Curious faces were peering at us from the openings and landings during these observations. Many of the women and girls made their appearance all but 1 or 2 having previously kept out of sight. The hair of the young girls is gathered into large knots or rather knobs, one at each corner of the forehead which give them an odd appearance not their skins are rather fair and their faces pretty. They are quiet and retiring neat in appearance and prepossessing in expression and manner. The members of the tribe are of a much lighter hue than any Indians met upon our route.

Having made a long visit we descended to camp inviting the chief and 2 of his friends to go with us which they did taking us clown by a more direct route than that by which we had ascended. The sheep were soon forthcoming to agreement and several brought bags of corn and little packages of dried peaches to trade. Some beautiful and really valuable Navajo blankets were also offered and readily exchanged for a woolen shirt or some common article of apparel.

The 3 who accompanied us down 1 invited into my tent and regaled with bread and molasses, which they ate greedily. They had scarcely commenced eating when suddenly as many Indians as the tent could hold entered without invitation and joined in the repast.

Like the Zuni Indians the Moquis have albinos among them. A woman with a fair light complexion and hair has been in camp this evening. It seemed incredible that she could be of Indian parentage but such cases are by no means rare in the pueblos of New Mexico.

Satisfied with the conduct of the chief I gave him a red sash, which excited great admiration. Ile then departed promising to he in camp early in the morning ready to accompany us as guide.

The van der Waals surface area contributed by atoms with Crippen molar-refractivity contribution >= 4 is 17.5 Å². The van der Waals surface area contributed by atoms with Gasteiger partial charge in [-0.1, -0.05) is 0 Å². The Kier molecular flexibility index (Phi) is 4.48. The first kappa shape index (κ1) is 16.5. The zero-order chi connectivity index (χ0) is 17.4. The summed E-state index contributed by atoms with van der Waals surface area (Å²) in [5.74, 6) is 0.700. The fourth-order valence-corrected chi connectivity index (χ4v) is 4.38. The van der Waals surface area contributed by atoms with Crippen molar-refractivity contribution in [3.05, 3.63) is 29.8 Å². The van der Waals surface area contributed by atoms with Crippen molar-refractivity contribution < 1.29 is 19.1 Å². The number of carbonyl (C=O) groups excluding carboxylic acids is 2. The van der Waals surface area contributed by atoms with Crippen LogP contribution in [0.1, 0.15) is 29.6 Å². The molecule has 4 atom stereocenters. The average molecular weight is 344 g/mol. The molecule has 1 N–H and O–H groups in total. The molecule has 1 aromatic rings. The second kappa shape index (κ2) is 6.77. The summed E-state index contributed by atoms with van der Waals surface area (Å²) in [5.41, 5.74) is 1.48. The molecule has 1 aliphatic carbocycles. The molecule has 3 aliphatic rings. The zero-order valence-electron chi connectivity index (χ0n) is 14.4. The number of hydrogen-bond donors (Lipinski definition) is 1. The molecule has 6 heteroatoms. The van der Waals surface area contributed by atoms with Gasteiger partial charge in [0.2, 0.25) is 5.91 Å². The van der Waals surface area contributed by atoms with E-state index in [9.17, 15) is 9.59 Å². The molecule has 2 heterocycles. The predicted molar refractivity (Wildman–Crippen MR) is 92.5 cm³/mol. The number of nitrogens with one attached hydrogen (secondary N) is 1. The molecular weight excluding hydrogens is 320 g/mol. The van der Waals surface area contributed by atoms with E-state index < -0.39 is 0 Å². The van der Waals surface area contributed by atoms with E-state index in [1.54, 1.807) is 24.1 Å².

The day has been still and clear and the heat intense. It is hard. to realize that the region about us was covered with snow but 48 hours ago and that we were nearly frozen by the cold wind and pelting sleet.

Camp 94 Maybe [Oraibi]
May 12, 1858

This morning the Moquis were in camp exhibiting an insatiable curiosity to see everything that was going on. Our promised guide did not come with the others and I suppose he was preparing himself for the journey. Corn meal was brought in fir trade alit one individual opening his blanket disclosed a dozen fresh eggs for which he found it ready sale.

Starting for Oraybe it was difficult to decide being without a guide which direction to take. I inquired of the Indians for the trail to Oraybe but they could or would not understand find no one would consent to lead the way. Concluding to pursue a northwest course we started through the sand hills following as nearly as possible that direction but had scarcely ridden a hundred yards when the chief appeared over the brow of a hill running as the Indians had done on the day before at frill speed. He rushed to the head of the train shook hands told me that he had to go back to his house but would soon overtake us by a short cut ordered a boy near by to guide us meanwhile and disappeared as rapidly as he hall approached.